Evans wants the store to “be a catalyst for the entire neighborhood. . . Dallas is going to become a world-class city, beginning with this space.” In the Central Track article, Evans shared his hopes for the store to become a space for the “intermingling of all the arts,” awill_evans2 cultural hub that’s open every night of the week, with different non-profit programming each night. There will be a stage for readings or music shows, and a small bar will also serve coffee and wine.

Evans told Central Track: “it will be a place to come and buy books, to have a cup of coffee or beer, to chill for a minute, to have a meeting with a friend, to see a show or what have you.” However, don’t plan on setting up your home office at Deep Vellum Books, because Evans might kick you off the wi-fi.

Deep Vellum Books is officially launching on December 9th, with a housewarming party/bookstore launch happening from 6pm-8pm at their new digs at 3000 Commerce Street. Thanks to the energetic and innovative Will Evans, Deep Vellum Books is an exciting and innovative venture. Welcome to Dallas’ literary hub.

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Literature in Translation? Poets & Writers Profiles Deep Vellum Publishing


Will Evans. Photo Credit: Dallas Observer.

Since he founded Deep Vellum Publishing in 2013, publisher Will Evans has been committed to publishing literature in translation. Unique, recognizable, and innovative, Deep Vellum is an important fixture in the Dallas, TX literary community as well as in the larger indie publishing world. In recent press, Evans has divulged his inspiration and publishing philosophy.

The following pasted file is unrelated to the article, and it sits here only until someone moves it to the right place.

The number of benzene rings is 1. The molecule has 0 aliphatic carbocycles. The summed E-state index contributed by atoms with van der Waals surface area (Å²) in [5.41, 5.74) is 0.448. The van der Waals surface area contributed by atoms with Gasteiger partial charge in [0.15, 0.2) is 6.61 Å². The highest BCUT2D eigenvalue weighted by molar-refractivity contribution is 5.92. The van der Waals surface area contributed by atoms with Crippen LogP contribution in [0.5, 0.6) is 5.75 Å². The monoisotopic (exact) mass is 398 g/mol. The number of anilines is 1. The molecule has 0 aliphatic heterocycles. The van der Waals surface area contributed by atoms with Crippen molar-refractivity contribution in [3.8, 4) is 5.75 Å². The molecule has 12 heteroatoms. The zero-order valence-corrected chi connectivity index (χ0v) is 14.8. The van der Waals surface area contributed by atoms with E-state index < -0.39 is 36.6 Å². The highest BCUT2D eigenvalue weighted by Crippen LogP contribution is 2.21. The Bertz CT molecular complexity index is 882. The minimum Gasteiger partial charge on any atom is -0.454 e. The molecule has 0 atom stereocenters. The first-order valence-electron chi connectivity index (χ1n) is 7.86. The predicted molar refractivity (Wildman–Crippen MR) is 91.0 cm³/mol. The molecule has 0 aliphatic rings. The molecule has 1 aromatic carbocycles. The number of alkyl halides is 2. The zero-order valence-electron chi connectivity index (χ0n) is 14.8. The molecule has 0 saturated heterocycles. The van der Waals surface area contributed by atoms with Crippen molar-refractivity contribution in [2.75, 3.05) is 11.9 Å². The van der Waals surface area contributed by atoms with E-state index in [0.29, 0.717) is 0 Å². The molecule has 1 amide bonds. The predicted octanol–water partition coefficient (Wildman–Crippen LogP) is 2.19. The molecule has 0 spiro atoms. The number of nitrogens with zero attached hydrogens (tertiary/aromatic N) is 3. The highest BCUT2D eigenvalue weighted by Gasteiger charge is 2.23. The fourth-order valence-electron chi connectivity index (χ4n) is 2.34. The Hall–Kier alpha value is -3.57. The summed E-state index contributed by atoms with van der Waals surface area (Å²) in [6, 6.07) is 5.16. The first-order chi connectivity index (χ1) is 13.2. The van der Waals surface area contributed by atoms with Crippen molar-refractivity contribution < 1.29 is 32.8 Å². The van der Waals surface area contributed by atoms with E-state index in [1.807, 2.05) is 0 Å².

In a Poets & Writers article published on October 15, Evans highlighted key aspects of the press and the importance of continuing to build a literary community in Dallas. The non-profit press “takes its cues from other indie presses,” a business plan Evans adopted from the very beginning after cold-calling Chad Post at Open Letter Books to learn the ropes. In terms of connecting with readers, Evans said “I wanted to create a literary community in Dallas, one that could engage with our books, and the larger publishing industry.” Deep Vellum Publishing has recently leased space that will serve as a new office, a bookstore, a cafe, and an event space, and there are plans in the works for Evans and Deep Vellum to partner with local schools and printers for education.

Both yourTram83 literary and aesthetic needs will be more than fulfilled with SphinxDeep Vellum: each book cover is distinctive, minimal, and unique, though they all complement each other for a cohesive look. As The Casual Optimist pointed out in an article on October 16, Deep Vellum covers are “instantly recognizable.” However, they’re not pigeon-holing themselves: the cover for their recent title Tram 83 by Fiston Mwanza Mujila and translated by Roland Glasser branches away from the minimal and light aesthetic.

This past year, Deep Vellum Publishing has released ten titles, ranging from fiction to nonfiction and spanning seven different countries. They plan on publishing ten to fifteen titles each year, and their upcoming season includes books from Indonesian, Spanish, and Icelandic writers. Keep watching and reading— Deep Vellum has much in store.